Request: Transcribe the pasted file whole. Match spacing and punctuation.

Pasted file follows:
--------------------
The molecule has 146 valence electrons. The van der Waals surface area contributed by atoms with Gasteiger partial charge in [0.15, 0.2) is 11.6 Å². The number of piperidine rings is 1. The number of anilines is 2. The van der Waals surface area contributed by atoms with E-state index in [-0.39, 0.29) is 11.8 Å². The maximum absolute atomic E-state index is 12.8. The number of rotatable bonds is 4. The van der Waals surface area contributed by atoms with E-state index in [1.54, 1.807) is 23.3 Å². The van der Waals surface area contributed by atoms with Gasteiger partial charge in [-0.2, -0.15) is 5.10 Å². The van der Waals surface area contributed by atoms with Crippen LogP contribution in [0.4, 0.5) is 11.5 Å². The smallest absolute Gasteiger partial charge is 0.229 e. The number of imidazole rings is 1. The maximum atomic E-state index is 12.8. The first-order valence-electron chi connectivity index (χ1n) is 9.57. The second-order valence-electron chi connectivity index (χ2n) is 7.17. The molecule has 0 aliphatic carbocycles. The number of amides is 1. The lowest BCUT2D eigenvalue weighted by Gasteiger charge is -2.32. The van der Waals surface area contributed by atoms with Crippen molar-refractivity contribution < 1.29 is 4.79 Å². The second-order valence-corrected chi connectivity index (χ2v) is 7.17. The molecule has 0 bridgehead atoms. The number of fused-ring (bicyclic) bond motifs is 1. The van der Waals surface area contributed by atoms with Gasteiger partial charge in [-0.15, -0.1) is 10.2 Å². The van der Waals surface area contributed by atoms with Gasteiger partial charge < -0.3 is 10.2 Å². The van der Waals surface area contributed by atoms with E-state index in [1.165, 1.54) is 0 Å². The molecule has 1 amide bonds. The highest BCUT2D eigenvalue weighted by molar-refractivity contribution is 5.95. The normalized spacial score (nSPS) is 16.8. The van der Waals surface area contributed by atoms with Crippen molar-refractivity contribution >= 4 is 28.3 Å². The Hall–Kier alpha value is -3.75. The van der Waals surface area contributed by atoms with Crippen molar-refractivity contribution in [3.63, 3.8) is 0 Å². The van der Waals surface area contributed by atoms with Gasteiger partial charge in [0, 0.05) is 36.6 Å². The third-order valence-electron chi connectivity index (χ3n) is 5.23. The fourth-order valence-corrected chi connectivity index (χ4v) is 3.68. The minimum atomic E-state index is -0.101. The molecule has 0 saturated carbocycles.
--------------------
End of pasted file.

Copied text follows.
The molecule has 146 valence electrons. The van der Waals surface area contributed by atoms with Gasteiger partial charge in [0.15, 0.2) is 11.6 Å². The number of piperidine rings is 1. The number of anilines is 2. The van der Waals surface area contributed by atoms with E-state index in [-0.39, 0.29) is 11.8 Å². The maximum absolute atomic E-state index is 12.8. The number of rotatable bonds is 4. The van der Waals surface area contributed by atoms with E-state index in [1.54, 1.807) is 23.3 Å². The van der Waals surface area contributed by atoms with Gasteiger partial charge in [-0.2, -0.15) is 5.10 Å². The van der Waals surface area contributed by atoms with Crippen LogP contribution in [0.4, 0.5) is 11.5 Å². The smallest absolute Gasteiger partial charge is 0.229 e. The number of imidazole rings is 1. The maximum atomic E-state index is 12.8. The first-order valence-electron chi connectivity index (χ1n) is 9.57. The second-order valence-electron chi connectivity index (χ2n) is 7.17. The molecule has 0 aliphatic carbocycles. The number of amides is 1. The lowest BCUT2D eigenvalue weighted by Gasteiger charge is -2.32. The van der Waals surface area contributed by atoms with Crippen molar-refractivity contribution < 1.29 is 4.79 Å². The second-order valence-corrected chi connectivity index (χ2v) is 7.17. The molecule has 0 bridgehead atoms. The number of fused-ring (bicyclic) bond motifs is 1. The van der Waals surface area contributed by atoms with Gasteiger partial charge in [-0.15, -0.1) is 10.2 Å². The van der Waals surface area contributed by atoms with Gasteiger partial charge < -0.3 is 10.2 Å². The van der Waals surface area contributed by atoms with E-state index in [1.165, 1.54) is 0 Å². The molecule has 1 amide bonds. The highest BCUT2D eigenvalue weighted by molar-refractivity contribution is 5.95. The normalized spacial score (nSPS) is 16.8. The van der Waals surface area contributed by atoms with Crippen molar-refractivity contribution >= 4 is 28.3 Å². The Hall–Kier alpha value is -3.75. The van der Waals surface area contributed by atoms with Crippen molar-refractivity contribution in [3.63, 3.8) is 0 Å². The van der Waals surface area contributed by atoms with Gasteiger partial charge in [0, 0.05) is 36.6 Å². The third-order valence-electron chi connectivity index (χ3n) is 5.23. The fourth-order valence-corrected chi connectivity index (χ4v) is 3.68. The minimum atomic E-state index is -0.101. The molecule has 0 saturated carbocycles.